by Leslie Morgan Steiner
Washington, DC is filled with working moms. The city’s plethora of women outnumbers men even before kids appear on the scene. Young women work in the White House and on Capitol Hill and in journalism and law and as teachers and doctors and government employees. As a result DC has myriad moms who keep on working after they have children, or who transition back into jobs after staying home with kids.
I stumble across incredible current or former working moms every day at school or on my sidewalk: DC Schools Chancellor Michelle Rhee, UN Ambassador Susan Rice, Democratic fundraiser and strategist Nancy Jacobsen, National Public Radio host Michelle Norris, Washington Post columnist Carolyn Hax, ABC TV producer Rebecca Cooper, and real estate mogul Nancy Taylor Bubes. These moms have high-voltage jobs, are passionately involved in their kids’ lives, and have wonderfully supportive partners. Every time I see one of these DC mamas I feel like giving the Pink Power fist-pump salute: “You Go, Girl!”
But a recent article in Working Mother magazine, Custody Lost , ripped a visceral, emotional gash in my working mom pride.
“When it comes to heartbreaking custody wars,” writer Sally Abrahms explains, “people inside and outside the courts say that the growing number of breadwinner moms means more working mothers are fighting an unprecedented uphill battle” in divorce situations when custody of the kids is at stake.
The article reports that 2.2 million moms in this country do not have primary physical custody of their children. With men suffering 75% of the layoffs of the recent recession, one in every four wives earns more than her husband. More dads are at home with kids. Even working fathers play a larger role in kids’ lives, spending three times as much time per day with their kids vs. their own fathers a generation ago. Great news, right? However, according to Working Mother, sometimes this translates into family court judges deciding that working moms do not deserve custody of kids when marriages fail.
Women have historically gotten raw deals in family court. Many moms lost out economically in divorce because we were willing to sacrifice financial equity to protect children from messy court shenanigans or to ensure custody of our kids. But today’s twist, at least for some, is that our success at work makes us vulnerable to ex-husbands, aggressive divorce attorneys and overworked judges who claim that moms don’t merit joint custody if we’ve put our careers “in front” of our kids – even if we work to put food on the table for our families. It’s the old “mommy wars” stereotype: moms who are willing (or just able) to sacrifice their earning power must somehow be more loving, “better” mothers than women who work outside the home, despite a complete lack of evidence correlating employment status with maternal love.
I talked about my views recently on Michel Martin’s Tell Me More  NPR segment dissecting Working Mother’s advice for moms whose marriages face troubled times. There is plenty to get fired up about here on a grand societal fairness scale – the gender bias is outrageous, the latest quicksand for moms trying to juggle work and family. But in my mother’s heart, the personal outweighs my feminist outrage: how do YOU make sure you and your kids stay together even if your marriage collapses.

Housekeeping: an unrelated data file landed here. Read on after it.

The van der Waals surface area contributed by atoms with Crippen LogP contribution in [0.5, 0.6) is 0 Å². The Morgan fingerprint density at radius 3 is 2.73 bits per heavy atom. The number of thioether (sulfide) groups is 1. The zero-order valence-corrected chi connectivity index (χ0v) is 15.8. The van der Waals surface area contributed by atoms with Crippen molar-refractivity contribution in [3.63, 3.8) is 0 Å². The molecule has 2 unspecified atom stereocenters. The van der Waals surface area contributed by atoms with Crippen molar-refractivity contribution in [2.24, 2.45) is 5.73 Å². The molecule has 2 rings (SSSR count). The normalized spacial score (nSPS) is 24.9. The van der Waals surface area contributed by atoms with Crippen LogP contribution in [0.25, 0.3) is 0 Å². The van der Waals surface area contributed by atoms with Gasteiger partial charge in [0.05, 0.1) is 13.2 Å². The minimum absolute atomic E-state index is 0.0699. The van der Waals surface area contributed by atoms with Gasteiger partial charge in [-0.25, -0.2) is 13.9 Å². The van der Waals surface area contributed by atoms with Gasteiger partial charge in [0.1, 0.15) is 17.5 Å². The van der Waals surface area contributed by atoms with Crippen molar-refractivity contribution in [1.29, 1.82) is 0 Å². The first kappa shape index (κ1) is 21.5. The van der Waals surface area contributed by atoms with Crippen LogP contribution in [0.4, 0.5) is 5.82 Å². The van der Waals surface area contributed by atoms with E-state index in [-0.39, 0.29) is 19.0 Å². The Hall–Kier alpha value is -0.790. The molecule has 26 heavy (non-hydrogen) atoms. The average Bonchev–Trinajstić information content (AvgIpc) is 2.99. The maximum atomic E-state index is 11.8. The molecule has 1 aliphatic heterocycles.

Most importantly, do everything in your power to stay out of court. Even the most balanced, caring judge may have only a few minutes to rule on your family’s future. Our court system doesn’t have the time or resources to parse the true best interest of the child in contentious divorce trials. How can a stranger, trained in dividing property, assess the complicated, nuanced dynamics of a family?
“The legal system doesn’t have a big, warm, fuzzy heart,” says Julie Michaud, a 40-year-old entrepreneur who lost custody of her 7-year- old son and 5-year-old daughter when her marriage dissolved. “The family court system is no place for a family,” Michaud advises.
Another mom from my kids’ school heard me on NPR. After nearly 20 years of marriage, during which time she stayed home with her kids, she’s now in the middle of an ugly divorce. She’s smart, savvy, well-educated and big-hearted – just the kind of woman I’d want working as my political representative, lawyer, teacher or doctor. “You know what?” she told me today, tears in her eyes. “Thank GOD I stayed home. Because if I worked, he’d be using it against me right now.”
If you’re contemplating divorce, be smart and strategic long before you file papers. Make sure your love for your children is highly visible whether you work in your house or the White House; don’t assume your involvement is apparent to outsiders if most of your care giving happens behind closed doors. Because of her long work hours, Julie Michaud’s neighbors and kids’ teachers rarely saw her with her kids, even though she arranged play-dates and made lunches and doctors’ appointments and cared for the children in the mornings and tucked them into bed at night. The judge gave her stay-at-home husband primary custody after reading affidavits signed by these teachers and neighbors.
Having a “strategy” for navigating divorce and child custody may sound frostily Machiavellian, a self-centered concern when something as important as a marriage is collapsing. But you know better than anyone what’s in the best interest of your children and yourself. Being smart about navigating a custody battle may simply be the next class in modern moms’ work/family juggling education.